and now we come to the final part of the trilogy, Prince Of Persia : The two thrones. And from the off things do not look good, the two main changes to gameplay are the addition of a Dark prince character, and an added stealth mechanic...wonderful. but then we look past the box art, and start to play The Two Thrones, and things still do not look very pleasing, they have changed the story so that the only people who would understand why the empress of time is still alive, and is on a boat with the prince, and not dead in the past, are those that actually played through Warrior Within on hard. But it is here that all starts to dramatically improve.

You cannot help but grin as you first step onto the streets of Babylon and the game begins, it all feels right again, the sandy landscapes, thoughtful puzzles it all just seems like the sands of time, with improved combat. The game is difficult to describe, essentially you roam around the streets and rooftops of Babylon defeating enemies and taking part in some of the most adrenaline enducing puzzles of all time. Yes there are still those amazing leaps of faith that the series is known for. The prince also retains his time powers, at any point in the game you can tap a button and rewind time to undo past mistakes. At the beginning of the game this seems incredible, but becomes second nature by the end of the game.

Now to move onto the new additions to the gameplay, first, the stealth. You approach an enemy from behind, and the screen goes blurry, a single press of a button and the prince will begin his attack. Every time the screen flashes you must press a button, at first it is a simple concept but by the end of the game you have to be incredibly accurate, you will often be rewinding time to make that stealth kill just right. There is no feeling like clearing a room full of five or so enemies with one stealth kill.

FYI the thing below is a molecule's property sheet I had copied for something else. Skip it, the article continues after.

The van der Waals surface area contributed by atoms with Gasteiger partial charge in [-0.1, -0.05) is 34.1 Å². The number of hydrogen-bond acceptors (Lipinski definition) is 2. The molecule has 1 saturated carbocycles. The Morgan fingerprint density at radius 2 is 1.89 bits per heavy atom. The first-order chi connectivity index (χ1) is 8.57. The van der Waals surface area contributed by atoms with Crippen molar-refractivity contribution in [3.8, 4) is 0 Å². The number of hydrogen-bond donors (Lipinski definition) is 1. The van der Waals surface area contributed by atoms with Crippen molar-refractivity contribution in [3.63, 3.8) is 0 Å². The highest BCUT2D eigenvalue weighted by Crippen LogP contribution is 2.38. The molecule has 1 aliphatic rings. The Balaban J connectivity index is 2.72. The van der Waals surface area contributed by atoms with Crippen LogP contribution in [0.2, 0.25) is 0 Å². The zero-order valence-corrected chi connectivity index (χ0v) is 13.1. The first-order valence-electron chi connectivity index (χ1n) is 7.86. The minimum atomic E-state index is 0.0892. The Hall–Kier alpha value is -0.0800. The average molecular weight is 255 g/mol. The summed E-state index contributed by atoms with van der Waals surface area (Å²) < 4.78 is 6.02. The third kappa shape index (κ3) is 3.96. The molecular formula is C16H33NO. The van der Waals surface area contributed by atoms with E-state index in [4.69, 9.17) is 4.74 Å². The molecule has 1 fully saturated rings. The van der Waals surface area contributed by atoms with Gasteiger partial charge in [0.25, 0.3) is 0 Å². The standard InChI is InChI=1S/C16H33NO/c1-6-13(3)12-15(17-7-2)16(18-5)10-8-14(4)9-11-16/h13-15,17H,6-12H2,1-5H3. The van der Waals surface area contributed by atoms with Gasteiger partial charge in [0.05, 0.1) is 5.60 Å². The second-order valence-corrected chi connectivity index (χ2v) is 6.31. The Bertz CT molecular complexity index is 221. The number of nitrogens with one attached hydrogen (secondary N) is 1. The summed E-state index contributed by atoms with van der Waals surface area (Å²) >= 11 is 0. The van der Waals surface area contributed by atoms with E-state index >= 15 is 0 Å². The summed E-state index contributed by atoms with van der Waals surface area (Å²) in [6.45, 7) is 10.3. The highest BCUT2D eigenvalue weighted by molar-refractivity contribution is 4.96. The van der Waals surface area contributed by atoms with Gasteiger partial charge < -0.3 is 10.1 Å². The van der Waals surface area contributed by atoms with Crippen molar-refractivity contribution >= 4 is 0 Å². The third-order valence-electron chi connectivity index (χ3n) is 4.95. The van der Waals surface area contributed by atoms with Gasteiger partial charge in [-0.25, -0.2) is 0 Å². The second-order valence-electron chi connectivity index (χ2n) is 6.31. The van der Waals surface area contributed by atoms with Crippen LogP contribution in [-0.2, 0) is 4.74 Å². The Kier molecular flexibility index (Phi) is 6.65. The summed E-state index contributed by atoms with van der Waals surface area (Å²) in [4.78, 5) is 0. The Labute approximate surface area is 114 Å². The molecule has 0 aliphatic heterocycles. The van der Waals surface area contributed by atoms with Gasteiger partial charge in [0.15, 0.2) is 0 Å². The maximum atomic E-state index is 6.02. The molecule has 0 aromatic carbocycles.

The other new addition to the gameplay is not quite so welcome, the dark prince’s character is wonderful, the willem defoe soundalike often adds a lot to the comic side of the game, and his combat sections genuinely do make you feel powerful. But it’s the dark prince puzzle sections that let the game down, essentially timed sections as the dark prince is constantly losing health until you find some sand or kill and enemy, completing a puzzle does not make you feel nearly as clever as it does when playing as the normal prince, as these sections are mainly trial and error, you need a great knowledge of the landscape to finish some of the later puzzles.

All in all Ubisoft have managed to create the game that everyone wanted from the last part of this trilogy. It is a beautiful, long, fast paced game that, while being very similar to both its predecessors adds enough to be a welcome edition to anyone’s games shelf.

Better than :Prince Of Persia:Warrior Within

Worse than:Prince Of Persia The sands of time

Overall Score

8/10